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That’s a good question. Here are five suggestions for making the most of your credit these days.

  1. Shop around for better terms with banks. Checking account fees are rising and are being charged by more banks to more customers. Banks that still offer free checking may require higher minimums on deposit or the frequent use of debit cards to avoid fees. Look for banks that offer better terms.
  2. Avoid adjustable-rate debt. Interest rates will likely increase over the next few years. All adjustable-rate loans, including credit cards and mortgages, will become treacherous if that happens, and should be avoided. On the other hand, if you have a low-rate mortgage or home-equity loan, don’t hurry to pay it off.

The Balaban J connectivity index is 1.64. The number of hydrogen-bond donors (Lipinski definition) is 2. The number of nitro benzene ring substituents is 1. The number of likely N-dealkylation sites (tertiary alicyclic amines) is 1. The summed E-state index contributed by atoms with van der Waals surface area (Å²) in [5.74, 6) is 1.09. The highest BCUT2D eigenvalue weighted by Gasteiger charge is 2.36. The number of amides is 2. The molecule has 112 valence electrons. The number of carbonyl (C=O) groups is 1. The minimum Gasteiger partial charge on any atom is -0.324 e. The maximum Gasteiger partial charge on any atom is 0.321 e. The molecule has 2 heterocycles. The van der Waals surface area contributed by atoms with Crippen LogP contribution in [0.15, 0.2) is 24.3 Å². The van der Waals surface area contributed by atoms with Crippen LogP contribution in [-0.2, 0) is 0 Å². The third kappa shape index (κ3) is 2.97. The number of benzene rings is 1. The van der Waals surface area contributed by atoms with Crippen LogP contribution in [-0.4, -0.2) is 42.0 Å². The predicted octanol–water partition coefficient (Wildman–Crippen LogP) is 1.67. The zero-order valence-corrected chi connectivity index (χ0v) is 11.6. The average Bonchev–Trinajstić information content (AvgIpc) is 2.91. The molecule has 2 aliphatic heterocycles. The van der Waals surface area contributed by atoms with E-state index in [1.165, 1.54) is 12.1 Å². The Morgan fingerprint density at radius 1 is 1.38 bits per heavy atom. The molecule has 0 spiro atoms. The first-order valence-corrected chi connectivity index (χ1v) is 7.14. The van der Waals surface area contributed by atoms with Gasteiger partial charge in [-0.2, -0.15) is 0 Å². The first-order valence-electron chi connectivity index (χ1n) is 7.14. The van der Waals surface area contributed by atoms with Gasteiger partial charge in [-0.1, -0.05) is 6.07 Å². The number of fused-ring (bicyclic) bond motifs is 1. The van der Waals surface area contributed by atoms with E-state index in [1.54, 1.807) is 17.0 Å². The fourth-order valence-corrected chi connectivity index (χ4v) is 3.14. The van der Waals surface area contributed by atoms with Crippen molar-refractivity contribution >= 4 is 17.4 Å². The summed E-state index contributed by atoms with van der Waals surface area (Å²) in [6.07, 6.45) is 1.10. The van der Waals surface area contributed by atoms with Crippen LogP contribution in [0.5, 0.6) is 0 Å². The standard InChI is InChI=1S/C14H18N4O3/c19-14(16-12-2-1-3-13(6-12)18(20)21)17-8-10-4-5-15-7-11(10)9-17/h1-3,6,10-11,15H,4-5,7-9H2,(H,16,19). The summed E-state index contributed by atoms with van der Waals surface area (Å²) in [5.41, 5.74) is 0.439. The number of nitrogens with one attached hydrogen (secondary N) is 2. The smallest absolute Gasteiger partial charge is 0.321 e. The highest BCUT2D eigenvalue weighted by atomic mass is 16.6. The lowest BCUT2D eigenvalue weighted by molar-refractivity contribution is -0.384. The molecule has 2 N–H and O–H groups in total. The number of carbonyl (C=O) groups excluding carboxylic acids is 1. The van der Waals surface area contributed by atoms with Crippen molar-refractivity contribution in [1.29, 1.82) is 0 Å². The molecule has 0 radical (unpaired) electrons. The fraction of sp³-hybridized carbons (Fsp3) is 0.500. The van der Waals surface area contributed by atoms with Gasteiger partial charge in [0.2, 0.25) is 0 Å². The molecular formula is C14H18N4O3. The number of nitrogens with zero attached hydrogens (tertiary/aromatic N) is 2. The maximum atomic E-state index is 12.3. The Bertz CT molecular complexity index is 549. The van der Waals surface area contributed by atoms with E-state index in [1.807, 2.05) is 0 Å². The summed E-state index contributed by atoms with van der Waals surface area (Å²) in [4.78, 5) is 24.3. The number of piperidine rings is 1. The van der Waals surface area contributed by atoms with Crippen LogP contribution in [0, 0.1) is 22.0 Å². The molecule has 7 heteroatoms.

3. Don’t panic if your home’s value goes “under water.” If you bought your home to live in for the long term, the value that matters most is its “use value”—not its market value. Therefore, if the price you paid was worth it for you, it was a good purchase and still is even if the home’s market value has fallen. If you enjoy living in the house, you shouldn’t default on the mortgage and ruin your credit rating.
  4. Take the kids or grandkids with you to a restaurant where they eat free. There are a number of restaurants that have “kids eat free” programs.
  5. Be careful if you call your credit card company for an interest rate reduction. In the past, this was almost a slam dunk strategy for lowering interest rates. Now, many people are finding that the call actually leads to lower credit limits or a closed account. Before you call, ask yourself if you really deserve a lower rate. If the answer is no, leave the phone on the hook.
Dan Busby is a certified public accountant, president of the Evangelical Council for Financial Accountability (ECFA), and the author of the Zondervan Clergy Tax & Financial Guide.